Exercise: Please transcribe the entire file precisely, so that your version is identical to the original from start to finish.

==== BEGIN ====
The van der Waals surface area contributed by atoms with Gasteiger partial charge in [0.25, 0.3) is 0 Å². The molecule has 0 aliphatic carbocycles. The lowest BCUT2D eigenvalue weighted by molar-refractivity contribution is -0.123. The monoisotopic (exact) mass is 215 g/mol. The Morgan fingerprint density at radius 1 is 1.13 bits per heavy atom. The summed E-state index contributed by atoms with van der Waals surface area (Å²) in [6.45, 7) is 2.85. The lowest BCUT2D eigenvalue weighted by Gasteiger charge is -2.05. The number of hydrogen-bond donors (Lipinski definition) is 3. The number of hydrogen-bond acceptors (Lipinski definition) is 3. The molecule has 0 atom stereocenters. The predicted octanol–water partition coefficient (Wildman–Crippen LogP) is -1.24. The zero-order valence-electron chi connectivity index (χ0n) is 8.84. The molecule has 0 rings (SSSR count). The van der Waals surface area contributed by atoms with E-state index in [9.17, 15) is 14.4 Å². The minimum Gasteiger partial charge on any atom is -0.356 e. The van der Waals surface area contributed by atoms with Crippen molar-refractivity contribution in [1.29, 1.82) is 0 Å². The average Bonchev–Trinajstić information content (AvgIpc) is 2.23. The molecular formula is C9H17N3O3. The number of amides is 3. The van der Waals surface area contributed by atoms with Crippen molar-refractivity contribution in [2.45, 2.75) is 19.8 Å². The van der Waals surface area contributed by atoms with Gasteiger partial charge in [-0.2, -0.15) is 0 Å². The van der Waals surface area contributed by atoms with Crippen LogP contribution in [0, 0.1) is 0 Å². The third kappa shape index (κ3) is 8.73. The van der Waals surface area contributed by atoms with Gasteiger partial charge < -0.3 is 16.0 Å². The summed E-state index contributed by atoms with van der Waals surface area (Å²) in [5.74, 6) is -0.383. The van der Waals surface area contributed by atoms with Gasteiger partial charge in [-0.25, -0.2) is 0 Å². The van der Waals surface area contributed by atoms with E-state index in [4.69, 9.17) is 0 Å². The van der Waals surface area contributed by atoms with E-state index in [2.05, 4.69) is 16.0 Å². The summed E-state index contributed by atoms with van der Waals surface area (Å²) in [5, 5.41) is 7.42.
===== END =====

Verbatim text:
The van der Waals surface area contributed by atoms with Gasteiger partial charge in [0.25, 0.3) is 0 Å². The molecule has 0 aliphatic carbocycles. The lowest BCUT2D eigenvalue weighted by molar-refractivity contribution is -0.123. The monoisotopic (exact) mass is 215 g/mol. The Morgan fingerprint density at radius 1 is 1.13 bits per heavy atom. The summed E-state index contributed by atoms with van der Waals surface area (Å²) in [6.45, 7) is 2.85. The lowest BCUT2D eigenvalue weighted by Gasteiger charge is -2.05. The number of hydrogen-bond donors (Lipinski definition) is 3. The number of hydrogen-bond acceptors (Lipinski definition) is 3. The molecule has 0 atom stereocenters. The predicted octanol–water partition coefficient (Wildman–Crippen LogP) is -1.24. The zero-order valence-electron chi connectivity index (χ0n) is 8.84. The molecule has 0 rings (SSSR count). The van der Waals surface area contributed by atoms with E-state index in [9.17, 15) is 14.4 Å². The minimum Gasteiger partial charge on any atom is -0.356 e. The van der Waals surface area contributed by atoms with Crippen molar-refractivity contribution in [1.29, 1.82) is 0 Å². The average Bonchev–Trinajstić information content (AvgIpc) is 2.23. The molecular formula is C9H17N3O3. The number of amides is 3. The van der Waals surface area contributed by atoms with Crippen molar-refractivity contribution in [2.45, 2.75) is 19.8 Å². The van der Waals surface area contributed by atoms with Gasteiger partial charge in [-0.2, -0.15) is 0 Å². The van der Waals surface area contributed by atoms with Crippen LogP contribution in [0, 0.1) is 0 Å². The third kappa shape index (κ3) is 8.73. The van der Waals surface area contributed by atoms with Gasteiger partial charge < -0.3 is 16.0 Å². The summed E-state index contributed by atoms with van der Waals surface area (Å²) in [5.74, 6) is -0.383. The van der Waals surface area contributed by atoms with Gasteiger partial charge in [-0.25, -0.2) is 0 Å². The van der Waals surface area contributed by atoms with E-state index in [4.69, 9.17) is 0 Å². The van der Waals surface area contributed by atoms with E-state index in [2.05, 4.69) is 16.0 Å². The summed E-state index contributed by atoms with van der Waals surface area (Å²) in [5, 5.41) is 7.42.